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Being better prepared is key for urgent consultations

The pressure is on.  An urgent decision is needed to prevent foreseen losses.  This is a common scenario for which many Consultors can relate.  Yet it is traditional to ensure that Consultees are given lots of time to consider new proposals so that they have a reasonable opportunity to express their views.

While rushing consultation is not the answer, the reality is that sometimes quicker can be better.  For example, a longer consultation is more likely to be influenced by changes to the supporting circumstances – which can impact the original choices on offer.

So how can Consultors maintain a balance of quality and agility?

My view is that the principles of ‘shorter but better’ can be realised with a renewed focus on preparing for consultation and improving back office processes.  In other words, under certain circumstances and for certain issues, Consultors can strive to consult more quickly by putting in appropriate quality assurance measures and adopting productivity tools like Darzin.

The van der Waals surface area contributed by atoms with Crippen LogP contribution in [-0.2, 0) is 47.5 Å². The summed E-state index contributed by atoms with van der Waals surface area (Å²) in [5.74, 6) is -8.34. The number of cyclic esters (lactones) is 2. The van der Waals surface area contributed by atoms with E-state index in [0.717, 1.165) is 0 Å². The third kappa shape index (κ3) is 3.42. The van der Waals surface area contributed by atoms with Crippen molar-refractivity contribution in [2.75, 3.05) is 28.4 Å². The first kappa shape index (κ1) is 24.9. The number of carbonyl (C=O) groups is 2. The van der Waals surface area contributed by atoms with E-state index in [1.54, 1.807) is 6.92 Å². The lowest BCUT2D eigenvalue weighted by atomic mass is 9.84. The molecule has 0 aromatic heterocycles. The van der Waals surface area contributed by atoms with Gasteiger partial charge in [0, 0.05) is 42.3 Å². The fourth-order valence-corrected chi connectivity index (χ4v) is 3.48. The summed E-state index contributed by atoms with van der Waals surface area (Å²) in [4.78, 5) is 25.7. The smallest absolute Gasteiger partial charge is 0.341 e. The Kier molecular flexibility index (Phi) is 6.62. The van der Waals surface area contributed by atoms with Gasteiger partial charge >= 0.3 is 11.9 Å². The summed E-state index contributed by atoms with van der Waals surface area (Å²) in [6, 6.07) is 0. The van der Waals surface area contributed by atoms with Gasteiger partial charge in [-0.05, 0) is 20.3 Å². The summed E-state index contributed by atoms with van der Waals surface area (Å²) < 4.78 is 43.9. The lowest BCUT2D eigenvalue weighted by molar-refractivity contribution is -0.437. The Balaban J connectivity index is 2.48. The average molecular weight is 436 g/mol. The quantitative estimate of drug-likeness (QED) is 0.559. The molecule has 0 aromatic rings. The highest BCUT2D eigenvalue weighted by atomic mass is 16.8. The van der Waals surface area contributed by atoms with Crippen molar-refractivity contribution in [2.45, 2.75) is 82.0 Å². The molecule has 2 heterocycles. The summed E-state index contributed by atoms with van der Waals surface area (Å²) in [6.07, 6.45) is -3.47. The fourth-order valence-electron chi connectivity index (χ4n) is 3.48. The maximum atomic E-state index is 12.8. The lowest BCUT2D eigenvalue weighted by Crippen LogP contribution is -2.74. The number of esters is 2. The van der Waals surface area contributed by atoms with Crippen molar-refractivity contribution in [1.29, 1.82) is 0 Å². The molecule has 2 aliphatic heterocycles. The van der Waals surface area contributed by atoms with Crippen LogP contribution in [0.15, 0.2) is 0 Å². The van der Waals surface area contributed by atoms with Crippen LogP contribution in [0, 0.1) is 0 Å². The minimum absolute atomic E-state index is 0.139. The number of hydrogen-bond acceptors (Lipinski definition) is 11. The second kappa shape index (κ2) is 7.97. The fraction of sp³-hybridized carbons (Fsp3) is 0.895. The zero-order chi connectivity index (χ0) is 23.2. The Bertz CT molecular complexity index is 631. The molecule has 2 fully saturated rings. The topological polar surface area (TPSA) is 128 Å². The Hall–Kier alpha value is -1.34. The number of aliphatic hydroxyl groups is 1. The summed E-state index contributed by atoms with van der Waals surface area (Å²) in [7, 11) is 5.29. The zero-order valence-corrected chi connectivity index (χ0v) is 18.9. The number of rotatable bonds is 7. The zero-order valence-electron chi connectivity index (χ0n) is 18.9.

For example, adequate time must be given to decision makers for their consideration of public views – so a faster consultation might expect that decision makers are more regularly briefed.  With Darzin stakeholder relationship management, not only can results be analysed on-the-fly but Consultors will have comfort in knowing that there is a robust process for qualitative data analysis.

One things for sure, it’s time to move away from using spreadsheets to try and understand what people think.  The art of creating a comprehensive and accurate summary of responses is difficult enough at ‘normal’ speed.

By | 2019-05-22T13:17:27+10:00 March 29th, 2017|Blog, Public Consulation|

About the Author:

Hoa is is a Business Development Manager and Trainer at Darzin Software where she assists organisations in reviewing stakeholder engagement goals and establishing systems and processes to achieve these goals. She provides training and advice in stakeholder engagement data collection, analysis and reporting. She brings over 10 years experience in managing social performance for projects in Australia, Asia and the Pacific. This includes social impact assessment, stakeholder consultation planning and implementation, and compliance review of social aspects of projects to the Equator Principles and IFC Performance Standards.